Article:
WEASEL. The smallest species of the group of animals of which the polecat and stoat are well-known members (see MAMMALIA, vol. xv. p. 440). It is Mustela vulgaris of Linnoaus, but belongs to the section (Putorius) of the genus which has but three premolar teeth on each side above and below, instead of four as in the martens (to which Mustela is commonly restricted) and hence is now called Putorius vulgaris. The dentition is i c ^, p 4, m -g- = f; total 34.
The weasel is an extremely elegant little animal, with elongated slender body, the back generally much arched, the head small and flattened, ears short and rounded, neck long and flexible, limbs very short, five toes on each foot, all with sharp, compressed, curved claws, tail rather short, slender, cylindrical, and pointed at the tip, fur short and close. The upper parts, outside of limbs and tail, are a uniform reddish-brown, the under parts pure white. In very cold regions, both in Europe and America, it turns completely white in winter, but less regularly and at a lower temperature than its near ally the stoat or ermine, from which it is easily distinguished by its smaller size, and by its wanting the black end of the tail. The length of the head and body of the male is usually about 8 inches, that of the tail 2J inches; the female is smaller. The common weasel is pretty generally distributed through-out Europe, Northern and Central Asia, British North America, and the northern portions of the United States. It possesses in a full degree all the active, courageous, and bloodthirsty disposition of the rest of the genus, but its diminutive size prevents it attacking and destroying any but the smaller mammals and birds. Mice, rats, voles, and moles, as well as frogs, constitute its principal food. It is generally found on or near the surface of the ground, but it can not only pursue its prey through very small holes and crevices of rocks and under dense tangled herbage,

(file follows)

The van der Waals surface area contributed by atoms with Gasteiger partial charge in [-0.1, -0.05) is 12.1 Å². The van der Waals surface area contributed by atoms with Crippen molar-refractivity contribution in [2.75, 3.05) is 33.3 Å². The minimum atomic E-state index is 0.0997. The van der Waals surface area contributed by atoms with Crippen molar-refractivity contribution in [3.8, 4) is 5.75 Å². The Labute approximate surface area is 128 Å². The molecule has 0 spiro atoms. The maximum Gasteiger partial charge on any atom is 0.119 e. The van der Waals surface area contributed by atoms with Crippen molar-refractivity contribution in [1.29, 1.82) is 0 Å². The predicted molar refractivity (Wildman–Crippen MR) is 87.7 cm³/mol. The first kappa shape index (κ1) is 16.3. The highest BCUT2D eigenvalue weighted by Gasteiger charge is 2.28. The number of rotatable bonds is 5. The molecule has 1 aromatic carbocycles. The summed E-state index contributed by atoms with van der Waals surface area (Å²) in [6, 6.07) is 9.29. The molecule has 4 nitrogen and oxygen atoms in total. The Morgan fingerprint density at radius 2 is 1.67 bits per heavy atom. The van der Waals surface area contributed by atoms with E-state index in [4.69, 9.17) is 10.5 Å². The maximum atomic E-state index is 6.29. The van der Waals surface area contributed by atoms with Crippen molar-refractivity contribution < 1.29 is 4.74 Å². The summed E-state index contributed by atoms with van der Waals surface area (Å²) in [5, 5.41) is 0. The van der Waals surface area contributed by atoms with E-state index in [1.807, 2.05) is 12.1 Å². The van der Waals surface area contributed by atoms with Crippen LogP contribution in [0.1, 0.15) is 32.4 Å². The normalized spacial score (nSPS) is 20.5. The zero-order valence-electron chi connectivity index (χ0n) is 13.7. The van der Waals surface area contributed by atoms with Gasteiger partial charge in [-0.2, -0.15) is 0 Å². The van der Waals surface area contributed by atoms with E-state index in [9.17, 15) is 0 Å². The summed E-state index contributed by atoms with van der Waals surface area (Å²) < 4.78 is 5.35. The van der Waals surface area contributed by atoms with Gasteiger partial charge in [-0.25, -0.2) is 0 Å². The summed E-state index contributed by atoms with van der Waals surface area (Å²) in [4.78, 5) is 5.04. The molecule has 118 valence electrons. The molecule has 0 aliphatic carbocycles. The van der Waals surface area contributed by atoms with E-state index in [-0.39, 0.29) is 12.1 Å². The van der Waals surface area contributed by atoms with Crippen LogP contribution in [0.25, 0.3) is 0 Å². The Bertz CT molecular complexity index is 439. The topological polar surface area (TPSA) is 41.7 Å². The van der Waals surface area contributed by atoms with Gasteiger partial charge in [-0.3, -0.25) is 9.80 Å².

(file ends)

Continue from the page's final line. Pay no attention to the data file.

but follow it up the stems and branches of trees, or even into the water, swimming with perfect ease.
It constructs a nest of dried leaves and herbage, placed in a hole in the ground or a bank or hollow tree, in which it brings up its litter of four to six (usually five) young ones. The mother will defend her young with the utmost desperation against any assailant, having been often known to sacrifice her own life rather than desert them.